Concordia’s Annual SCPA Panels are Underway

This year’s overarching theme is “Utopia,” giving students opportunities to discuss plans for a better future in Montreal through policy changes

After two semesters of planning, teams of students from the School of Community and Public Affairs (SCPA)  have begun presenting their panels on various social issues. The first panel took place on Feb. 1, and more will follow until the end of March.

The panels are a part of a class called “Social Debates and Issues in Public Affairs and Public Policy,” or SCPA 301. As described on Concordia’s website, the focus of the class is to help students “on developing both communication skills, through oral and written presentations, and organizational skills as each team must organize one public panel discussion on one of the selected issues.” Six panels will be presented, and the class typically consists of no more than 25 people. The goal of each panel is to bring awareness to a specific issue, like food insecurity, accessibility, or policing, and showcase the ideas of experts in their respective fields.

“Our panel is on food insecurity,” said student Romy Shoam. “The goal of our panel is to hear from experts on differing specific aspects of food insecurity in Montreal and in Canada. They’ll be talking about fixing this problem in an affordable and healthy way for all people. We want to hear about how we can reform our food system in Montreal, both in the short-term and long term.”

The panel will dive into specific problems that affect food security, ranging from accessibility and affordability of food as well as community cooperation to improve food insecurity. The panelists all have expertise within the Canadian food system in differing ways, ranging from the Montreal Food Policy Council to the Quebec Farmers’ Association.  The panelists are Omar Elsharkawy, Erik Chevrier, Anne Marie Aubert, and John McCart.

Rose Chisholm is a student working on a panel that deals with ageism in urban life. “Our panel is called ‘Generation All: Reimagining Montreal.’ We want to have a big brainstorm about creating intergenerational environments. In Montreal, we’re really divided by age, especially in this epidemic of loneliness,” she said.

“In our capitalist society, if you’re not seen as part of that ‘productive’ age bracket, you’re disregarded,” she added. The panel will feature experts and researchers on creating age-friendly cities and bringing an end to the crisis of elder abuse. The students involved have partnered with RECAA (Respecting Elders Communities Against Abuse), the West-end Intergenerational Network, Concordia’s Dr. Meghan Joy, and engAGE Concordia to make this panel happen.

Ace Baldwin is working on a panel on policing in Montreal and its effects on certain communities. “Our panel began as a discussion on police reform, but our group wanted to take it a step further. Many people don’t understand what defunding the police really means or looks like, and I think it’s because it’s hard for people to imagine what defunding or abolishing police looks like — we’ve built our society around this. We know that policing has a negative impact on marginalized and racialized people,” they said.

The panel will focus on alternatives to the current systems in place regarding policing and its impact in Montreal, like defunding the SPVM and gearing those funds towards social workers and community organizations. Panelists will include experts and activists who have witnessed the horrors of police brutality, all of whom happen to be women of colour. The panelists are Marlihan Lopez, Amy Edward, Jessica Quijano, and El Jones.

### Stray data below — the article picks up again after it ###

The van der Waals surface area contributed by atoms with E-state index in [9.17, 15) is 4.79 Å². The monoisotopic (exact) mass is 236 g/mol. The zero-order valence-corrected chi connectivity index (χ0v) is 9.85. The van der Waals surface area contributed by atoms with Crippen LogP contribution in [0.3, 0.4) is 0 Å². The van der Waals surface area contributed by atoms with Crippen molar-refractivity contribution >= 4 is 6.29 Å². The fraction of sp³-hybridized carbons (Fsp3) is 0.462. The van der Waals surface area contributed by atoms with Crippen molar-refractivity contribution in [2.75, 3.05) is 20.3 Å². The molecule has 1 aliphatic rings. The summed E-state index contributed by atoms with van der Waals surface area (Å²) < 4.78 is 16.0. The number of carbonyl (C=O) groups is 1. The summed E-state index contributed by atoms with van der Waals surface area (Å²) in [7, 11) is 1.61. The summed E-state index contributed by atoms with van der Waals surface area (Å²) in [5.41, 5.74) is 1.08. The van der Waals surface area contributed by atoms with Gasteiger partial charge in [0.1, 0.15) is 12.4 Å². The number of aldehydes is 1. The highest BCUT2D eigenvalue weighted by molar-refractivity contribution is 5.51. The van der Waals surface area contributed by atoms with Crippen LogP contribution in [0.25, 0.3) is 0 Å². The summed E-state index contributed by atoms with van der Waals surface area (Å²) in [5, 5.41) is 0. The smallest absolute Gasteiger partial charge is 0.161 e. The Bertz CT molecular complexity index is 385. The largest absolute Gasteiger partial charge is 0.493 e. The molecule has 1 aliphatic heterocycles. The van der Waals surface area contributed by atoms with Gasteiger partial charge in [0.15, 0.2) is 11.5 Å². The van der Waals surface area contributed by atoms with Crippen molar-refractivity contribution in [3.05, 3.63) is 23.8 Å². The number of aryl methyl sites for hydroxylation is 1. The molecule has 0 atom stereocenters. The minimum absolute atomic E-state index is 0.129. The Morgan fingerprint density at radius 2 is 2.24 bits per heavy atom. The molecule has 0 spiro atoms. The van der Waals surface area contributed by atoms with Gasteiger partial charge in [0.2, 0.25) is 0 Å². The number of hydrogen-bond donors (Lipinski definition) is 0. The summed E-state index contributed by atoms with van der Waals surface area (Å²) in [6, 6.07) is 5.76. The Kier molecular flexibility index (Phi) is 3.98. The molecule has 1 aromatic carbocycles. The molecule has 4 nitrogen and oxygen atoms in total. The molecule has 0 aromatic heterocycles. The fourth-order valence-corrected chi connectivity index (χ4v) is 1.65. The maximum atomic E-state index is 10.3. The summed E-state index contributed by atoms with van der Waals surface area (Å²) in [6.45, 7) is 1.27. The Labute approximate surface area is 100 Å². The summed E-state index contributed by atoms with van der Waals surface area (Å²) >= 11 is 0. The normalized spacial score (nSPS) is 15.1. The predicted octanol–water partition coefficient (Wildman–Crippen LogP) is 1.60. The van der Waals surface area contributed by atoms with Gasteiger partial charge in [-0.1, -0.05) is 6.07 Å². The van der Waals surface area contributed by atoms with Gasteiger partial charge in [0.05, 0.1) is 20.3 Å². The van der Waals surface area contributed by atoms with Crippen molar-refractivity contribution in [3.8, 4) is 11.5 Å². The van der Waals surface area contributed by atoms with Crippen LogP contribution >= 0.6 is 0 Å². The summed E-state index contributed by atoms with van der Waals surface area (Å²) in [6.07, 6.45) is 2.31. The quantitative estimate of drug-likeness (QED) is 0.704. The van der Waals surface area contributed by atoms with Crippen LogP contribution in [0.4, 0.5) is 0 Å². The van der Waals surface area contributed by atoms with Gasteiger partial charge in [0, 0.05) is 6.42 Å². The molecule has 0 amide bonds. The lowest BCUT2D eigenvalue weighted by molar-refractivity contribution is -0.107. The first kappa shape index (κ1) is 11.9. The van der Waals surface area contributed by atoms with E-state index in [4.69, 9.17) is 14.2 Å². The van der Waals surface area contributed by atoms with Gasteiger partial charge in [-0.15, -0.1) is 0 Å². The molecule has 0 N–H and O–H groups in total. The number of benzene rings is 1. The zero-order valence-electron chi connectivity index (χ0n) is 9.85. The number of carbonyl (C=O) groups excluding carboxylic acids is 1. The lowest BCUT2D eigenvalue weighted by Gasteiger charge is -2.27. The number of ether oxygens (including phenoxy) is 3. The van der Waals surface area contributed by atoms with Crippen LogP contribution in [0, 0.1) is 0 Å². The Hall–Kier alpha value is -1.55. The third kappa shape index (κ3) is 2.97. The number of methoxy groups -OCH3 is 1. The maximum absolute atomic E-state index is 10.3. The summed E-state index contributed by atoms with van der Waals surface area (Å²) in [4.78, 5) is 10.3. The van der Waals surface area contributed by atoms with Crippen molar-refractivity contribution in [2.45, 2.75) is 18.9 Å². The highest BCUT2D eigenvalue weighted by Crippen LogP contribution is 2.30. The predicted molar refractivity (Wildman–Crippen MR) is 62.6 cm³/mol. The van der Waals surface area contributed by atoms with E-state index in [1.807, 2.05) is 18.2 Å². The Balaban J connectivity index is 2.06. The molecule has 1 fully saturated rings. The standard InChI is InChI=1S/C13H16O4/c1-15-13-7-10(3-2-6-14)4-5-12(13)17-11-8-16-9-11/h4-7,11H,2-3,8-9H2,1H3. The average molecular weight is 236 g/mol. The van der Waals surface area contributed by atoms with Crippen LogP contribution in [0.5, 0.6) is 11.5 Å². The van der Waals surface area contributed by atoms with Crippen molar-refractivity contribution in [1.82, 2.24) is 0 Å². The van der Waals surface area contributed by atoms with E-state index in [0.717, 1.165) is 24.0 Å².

This year-long course is now reaching its long-awaited climax as students present their panels. Each presentation will be around two hours long, with the last half hour reserved for questions. Due to ongoing pandemic restrictions, the panels will be taking place online. Information on how to sign up and watch the panels can be found on the SCPA Student Association’s Facebook page.


Visuals by James Fay

Concordia Student Union News

CSU Confirms Plans for Second Affordable Student Housing Unit

After the completion of the Woodnote in 2020, the Concordia Student Union is going ahead with plans for a second building

The Concordia Student Union (CSU) is moving forward with plans for a second affordable student housing unit, confirmed Laurent Levesque, CEO of UTILE, the housing non-profit that built the Woodnote. This new building will likely be finished by the end of 2025.

UTILE has said that this new unit could house roughly 144 students, or the same amount as the Woodnote. “We’re in the phase of the project where we collect objectives. The CSU is telling us the project parameters they want us to meet, and that will eventually be turned into a contract. This then becomes UTILE’s mandate for the building,” he said.

The Woodnote’s total cost was $18 million. Of that total, the CSU funded $1.8 million while $1.6 million came from the city of Montreal, and $3 million from the federal government, according to Levesque. For this second building, Levesque’s hope is to stay around the same budget. “We’re always trying to house as many students as possible without getting to a size that makes a feeling of community impossible to achieve. The realistic target is about the size of the Woodnote, and that goes for the budget too.” Levesque wishes that more funding from municipal, provincial, and federal governments would be allocated to fund this expansion.

The project is in its initial phase, so there are lots of details to work out. “We don’t have a name for it yet,” said Levesque. “The Woodnote’s name was chosen by students in part because of its design and location near Parc Lafontaine. We’ll get there [with this second building] once the land is found and the design starts to take shape. We’ll only do that once the CSU confirms that this project is something they want to do. We expect to be able to deliver the project in three to four years, which is faster than the Woodnote.”